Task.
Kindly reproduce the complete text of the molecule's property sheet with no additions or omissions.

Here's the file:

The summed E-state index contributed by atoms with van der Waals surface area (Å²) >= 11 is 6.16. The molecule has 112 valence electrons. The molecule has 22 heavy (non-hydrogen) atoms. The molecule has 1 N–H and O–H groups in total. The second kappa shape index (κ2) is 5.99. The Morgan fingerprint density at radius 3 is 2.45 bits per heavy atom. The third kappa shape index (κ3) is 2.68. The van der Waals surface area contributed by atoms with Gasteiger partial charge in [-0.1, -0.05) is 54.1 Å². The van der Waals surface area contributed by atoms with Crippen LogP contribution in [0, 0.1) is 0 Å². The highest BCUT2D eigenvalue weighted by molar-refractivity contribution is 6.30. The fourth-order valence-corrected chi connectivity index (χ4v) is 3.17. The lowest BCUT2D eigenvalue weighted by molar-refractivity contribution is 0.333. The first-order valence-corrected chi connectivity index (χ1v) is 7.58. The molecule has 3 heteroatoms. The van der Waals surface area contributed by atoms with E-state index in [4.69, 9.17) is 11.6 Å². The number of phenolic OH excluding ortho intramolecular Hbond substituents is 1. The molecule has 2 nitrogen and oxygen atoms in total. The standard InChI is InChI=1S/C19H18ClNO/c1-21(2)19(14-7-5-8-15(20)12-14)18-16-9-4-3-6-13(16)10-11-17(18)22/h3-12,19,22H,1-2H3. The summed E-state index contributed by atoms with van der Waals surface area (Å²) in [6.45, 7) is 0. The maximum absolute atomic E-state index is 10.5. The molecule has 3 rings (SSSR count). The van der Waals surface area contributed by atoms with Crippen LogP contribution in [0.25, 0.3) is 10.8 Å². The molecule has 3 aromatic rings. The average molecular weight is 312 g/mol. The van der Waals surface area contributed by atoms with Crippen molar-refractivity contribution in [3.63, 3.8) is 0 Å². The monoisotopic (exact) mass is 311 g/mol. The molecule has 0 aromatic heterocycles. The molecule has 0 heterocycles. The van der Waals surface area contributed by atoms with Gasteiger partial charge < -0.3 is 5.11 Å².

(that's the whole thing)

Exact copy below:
The summed E-state index contributed by atoms with van der Waals surface area (Å²) >= 11 is 6.16. The molecule has 112 valence electrons. The molecule has 22 heavy (non-hydrogen) atoms. The molecule has 1 N–H and O–H groups in total. The second kappa shape index (κ2) is 5.99. The Morgan fingerprint density at radius 3 is 2.45 bits per heavy atom. The third kappa shape index (κ3) is 2.68. The van der Waals surface area contributed by atoms with Gasteiger partial charge in [-0.1, -0.05) is 54.1 Å². The van der Waals surface area contributed by atoms with Crippen LogP contribution in [0, 0.1) is 0 Å². The highest BCUT2D eigenvalue weighted by molar-refractivity contribution is 6.30. The fourth-order valence-corrected chi connectivity index (χ4v) is 3.17. The lowest BCUT2D eigenvalue weighted by molar-refractivity contribution is 0.333. The first-order valence-corrected chi connectivity index (χ1v) is 7.58. The molecule has 3 heteroatoms. The van der Waals surface area contributed by atoms with E-state index in [4.69, 9.17) is 11.6 Å². The number of phenolic OH excluding ortho intramolecular Hbond substituents is 1. The molecule has 2 nitrogen and oxygen atoms in total. The standard InChI is InChI=1S/C19H18ClNO/c1-21(2)19(14-7-5-8-15(20)12-14)18-16-9-4-3-6-13(16)10-11-17(18)22/h3-12,19,22H,1-2H3. The summed E-state index contributed by atoms with van der Waals surface area (Å²) in [6.45, 7) is 0. The maximum absolute atomic E-state index is 10.5. The molecule has 3 rings (SSSR count). The van der Waals surface area contributed by atoms with Crippen LogP contribution in [0.25, 0.3) is 10.8 Å². The molecule has 3 aromatic rings. The average molecular weight is 312 g/mol. The van der Waals surface area contributed by atoms with Crippen molar-refractivity contribution in [3.63, 3.8) is 0 Å². The monoisotopic (exact) mass is 311 g/mol. The molecule has 0 aromatic heterocycles. The molecule has 0 heterocycles. The van der Waals surface area contributed by atoms with Gasteiger partial charge < -0.3 is 5.11 Å².